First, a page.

Everyone’s favorite star-crossed lovers — the likes of which haven’t been seen since General Hospital — may be coming back to the bargaining table, yet again, in an effort to unite two of the Internet’s biggest powerhouses. Yep, speculation is in full swing once more as Microsoft COO reveals the company is still interested in talks with the now-rebounding wonder of the Web, Yahoo.
They have a new CEO, and she’s formulating her business plans. We’ve certainly made her aware and the Yahoo! board aware that if they are ever interested in an opportunity to partner with them on search, we’d like to sit down and at least have the conversation. It has to make economic sense to both parties.
No, this isn’t the full-on acquisition Microsoft seemed so interested in pursuing last year. It is, however, a pretty wide open door for Yahoo CEO Carol Bartz and her cohorts to walk through. This isn’t to say Bartz will accept the invitation of course, but it would certainly be interesting to see how things play out without Yang around to continuously heave merciless sliders like Clemens after a fresh shot of HGH. Game on.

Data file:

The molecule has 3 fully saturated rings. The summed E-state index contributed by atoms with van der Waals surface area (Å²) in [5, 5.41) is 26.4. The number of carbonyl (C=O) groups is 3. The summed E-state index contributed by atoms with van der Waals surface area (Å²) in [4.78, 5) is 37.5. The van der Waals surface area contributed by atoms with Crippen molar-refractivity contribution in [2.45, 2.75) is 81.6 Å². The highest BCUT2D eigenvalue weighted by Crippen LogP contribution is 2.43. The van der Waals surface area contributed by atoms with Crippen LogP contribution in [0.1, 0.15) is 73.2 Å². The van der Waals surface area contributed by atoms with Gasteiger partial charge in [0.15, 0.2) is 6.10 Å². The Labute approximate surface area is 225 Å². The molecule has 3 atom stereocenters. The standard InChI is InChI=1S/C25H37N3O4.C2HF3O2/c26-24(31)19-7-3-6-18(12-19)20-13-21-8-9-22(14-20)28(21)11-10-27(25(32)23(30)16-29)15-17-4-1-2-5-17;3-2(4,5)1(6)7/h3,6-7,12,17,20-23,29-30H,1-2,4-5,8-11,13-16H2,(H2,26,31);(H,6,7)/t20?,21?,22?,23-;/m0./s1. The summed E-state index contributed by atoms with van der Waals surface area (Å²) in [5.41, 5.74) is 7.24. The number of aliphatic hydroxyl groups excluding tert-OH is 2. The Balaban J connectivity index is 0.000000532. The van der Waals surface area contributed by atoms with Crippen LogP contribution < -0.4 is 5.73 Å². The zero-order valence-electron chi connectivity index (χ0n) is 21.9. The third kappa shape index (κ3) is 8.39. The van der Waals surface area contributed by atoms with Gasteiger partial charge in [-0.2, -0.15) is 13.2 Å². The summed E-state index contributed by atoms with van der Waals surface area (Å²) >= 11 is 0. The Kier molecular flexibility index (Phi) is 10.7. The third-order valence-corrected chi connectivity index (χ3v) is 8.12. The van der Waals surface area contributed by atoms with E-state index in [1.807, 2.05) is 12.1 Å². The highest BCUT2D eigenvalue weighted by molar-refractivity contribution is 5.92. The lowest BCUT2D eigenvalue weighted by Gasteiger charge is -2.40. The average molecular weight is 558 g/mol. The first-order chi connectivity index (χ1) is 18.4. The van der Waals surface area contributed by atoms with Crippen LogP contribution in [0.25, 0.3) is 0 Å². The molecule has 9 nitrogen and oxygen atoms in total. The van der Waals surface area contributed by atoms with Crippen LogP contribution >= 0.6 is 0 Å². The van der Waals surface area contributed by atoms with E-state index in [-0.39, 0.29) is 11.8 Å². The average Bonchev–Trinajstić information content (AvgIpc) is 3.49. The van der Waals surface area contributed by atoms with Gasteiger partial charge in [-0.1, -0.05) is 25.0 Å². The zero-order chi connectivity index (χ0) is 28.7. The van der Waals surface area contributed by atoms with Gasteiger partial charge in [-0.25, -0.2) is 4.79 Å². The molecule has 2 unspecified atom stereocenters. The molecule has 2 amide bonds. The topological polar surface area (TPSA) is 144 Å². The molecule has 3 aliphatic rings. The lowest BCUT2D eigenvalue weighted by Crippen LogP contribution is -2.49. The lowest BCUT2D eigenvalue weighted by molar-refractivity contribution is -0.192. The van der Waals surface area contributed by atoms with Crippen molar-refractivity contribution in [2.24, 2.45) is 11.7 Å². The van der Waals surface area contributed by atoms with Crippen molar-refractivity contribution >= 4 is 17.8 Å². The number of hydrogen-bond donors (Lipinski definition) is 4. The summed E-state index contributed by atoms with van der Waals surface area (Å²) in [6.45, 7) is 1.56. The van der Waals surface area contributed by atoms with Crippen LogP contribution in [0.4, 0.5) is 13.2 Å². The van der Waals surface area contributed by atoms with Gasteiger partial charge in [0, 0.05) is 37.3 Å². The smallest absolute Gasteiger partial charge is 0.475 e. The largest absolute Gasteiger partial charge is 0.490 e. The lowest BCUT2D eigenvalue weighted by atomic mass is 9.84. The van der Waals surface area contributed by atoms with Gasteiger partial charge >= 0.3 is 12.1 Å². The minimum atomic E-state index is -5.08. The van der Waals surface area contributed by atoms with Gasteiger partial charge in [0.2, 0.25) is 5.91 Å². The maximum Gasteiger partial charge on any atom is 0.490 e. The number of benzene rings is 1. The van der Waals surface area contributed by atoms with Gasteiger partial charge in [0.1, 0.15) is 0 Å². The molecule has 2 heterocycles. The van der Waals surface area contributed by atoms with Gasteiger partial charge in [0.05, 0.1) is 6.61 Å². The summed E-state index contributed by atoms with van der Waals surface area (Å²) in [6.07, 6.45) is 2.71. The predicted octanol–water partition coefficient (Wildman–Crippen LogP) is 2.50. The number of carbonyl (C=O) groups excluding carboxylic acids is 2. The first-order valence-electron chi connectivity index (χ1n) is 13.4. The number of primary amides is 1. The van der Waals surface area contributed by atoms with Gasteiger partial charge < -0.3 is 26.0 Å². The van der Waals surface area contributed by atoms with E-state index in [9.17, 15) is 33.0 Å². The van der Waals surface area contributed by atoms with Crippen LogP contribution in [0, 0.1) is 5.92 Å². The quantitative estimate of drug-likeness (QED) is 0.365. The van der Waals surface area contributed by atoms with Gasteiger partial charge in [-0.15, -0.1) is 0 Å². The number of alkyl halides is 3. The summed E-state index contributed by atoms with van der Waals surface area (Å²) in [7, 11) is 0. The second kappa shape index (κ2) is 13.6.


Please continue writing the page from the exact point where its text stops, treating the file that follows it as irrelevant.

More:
Well, it looks like board meetings over at Intel are going to be pretty awkward for a while. Following the Wall Street Journal’s scoop earlier today, Yahoo has officially announced that Carol Bartz has joined the company as CEO. In the same breath, Yahoo also revealed that current President Sue Decker has informed the company she will be resigning from her role after a transitional period. Decker, a candidate who had been considered for the open CEO spot as well, has been with Yahoo in a variety of capacities for the past 8-1/2 years. Decker will remain on as Bartz settles into her position, after which she will apparently head off to greener pastures – which shouldn’t be overly difficult at this point. As for Bartz, Yahoo’s press release included her first official statement as CEO: